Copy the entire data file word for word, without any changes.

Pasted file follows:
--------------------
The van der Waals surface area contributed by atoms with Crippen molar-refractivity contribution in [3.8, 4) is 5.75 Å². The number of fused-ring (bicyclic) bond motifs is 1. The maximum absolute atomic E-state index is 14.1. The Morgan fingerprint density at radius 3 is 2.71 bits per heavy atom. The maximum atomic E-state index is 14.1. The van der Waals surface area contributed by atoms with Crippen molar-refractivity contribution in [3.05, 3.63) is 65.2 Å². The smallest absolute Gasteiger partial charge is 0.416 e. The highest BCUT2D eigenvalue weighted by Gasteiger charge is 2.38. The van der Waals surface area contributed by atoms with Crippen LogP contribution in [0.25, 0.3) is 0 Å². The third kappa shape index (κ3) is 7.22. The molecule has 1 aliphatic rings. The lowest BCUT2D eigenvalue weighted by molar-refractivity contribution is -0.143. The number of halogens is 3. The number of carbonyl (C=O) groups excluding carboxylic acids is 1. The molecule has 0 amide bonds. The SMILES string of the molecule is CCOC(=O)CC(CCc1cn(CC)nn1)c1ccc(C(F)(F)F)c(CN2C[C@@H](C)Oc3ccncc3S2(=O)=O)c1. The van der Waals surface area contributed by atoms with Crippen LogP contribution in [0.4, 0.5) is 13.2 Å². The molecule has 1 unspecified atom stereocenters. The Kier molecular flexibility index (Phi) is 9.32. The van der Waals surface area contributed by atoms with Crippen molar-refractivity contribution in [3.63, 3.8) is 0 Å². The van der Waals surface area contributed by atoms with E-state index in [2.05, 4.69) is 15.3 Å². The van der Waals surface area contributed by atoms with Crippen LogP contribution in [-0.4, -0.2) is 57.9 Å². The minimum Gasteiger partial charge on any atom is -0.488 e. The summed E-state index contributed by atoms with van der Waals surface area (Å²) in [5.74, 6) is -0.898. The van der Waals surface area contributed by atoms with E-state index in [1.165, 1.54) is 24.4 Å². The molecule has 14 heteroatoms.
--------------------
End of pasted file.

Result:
The van der Waals surface area contributed by atoms with Crippen molar-refractivity contribution in [3.8, 4) is 5.75 Å². The number of fused-ring (bicyclic) bond motifs is 1. The maximum absolute atomic E-state index is 14.1. The Morgan fingerprint density at radius 3 is 2.71 bits per heavy atom. The maximum atomic E-state index is 14.1. The van der Waals surface area contributed by atoms with Crippen molar-refractivity contribution in [3.05, 3.63) is 65.2 Å². The smallest absolute Gasteiger partial charge is 0.416 e. The highest BCUT2D eigenvalue weighted by Gasteiger charge is 2.38. The van der Waals surface area contributed by atoms with Crippen LogP contribution in [0.25, 0.3) is 0 Å². The third kappa shape index (κ3) is 7.22. The molecule has 1 aliphatic rings. The lowest BCUT2D eigenvalue weighted by molar-refractivity contribution is -0.143. The number of halogens is 3. The number of carbonyl (C=O) groups excluding carboxylic acids is 1. The molecule has 0 amide bonds. The SMILES string of the molecule is CCOC(=O)CC(CCc1cn(CC)nn1)c1ccc(C(F)(F)F)c(CN2C[C@@H](C)Oc3ccncc3S2(=O)=O)c1. The van der Waals surface area contributed by atoms with Crippen LogP contribution in [0.4, 0.5) is 13.2 Å². The molecule has 1 unspecified atom stereocenters. The Kier molecular flexibility index (Phi) is 9.32. The van der Waals surface area contributed by atoms with Crippen molar-refractivity contribution in [3.63, 3.8) is 0 Å². The van der Waals surface area contributed by atoms with E-state index in [2.05, 4.69) is 15.3 Å². The van der Waals surface area contributed by atoms with Crippen LogP contribution in [-0.4, -0.2) is 57.9 Å². The minimum Gasteiger partial charge on any atom is -0.488 e. The summed E-state index contributed by atoms with van der Waals surface area (Å²) in [5.74, 6) is -0.898. The van der Waals surface area contributed by atoms with E-state index in [1.165, 1.54) is 24.4 Å². The molecule has 14 heteroatoms.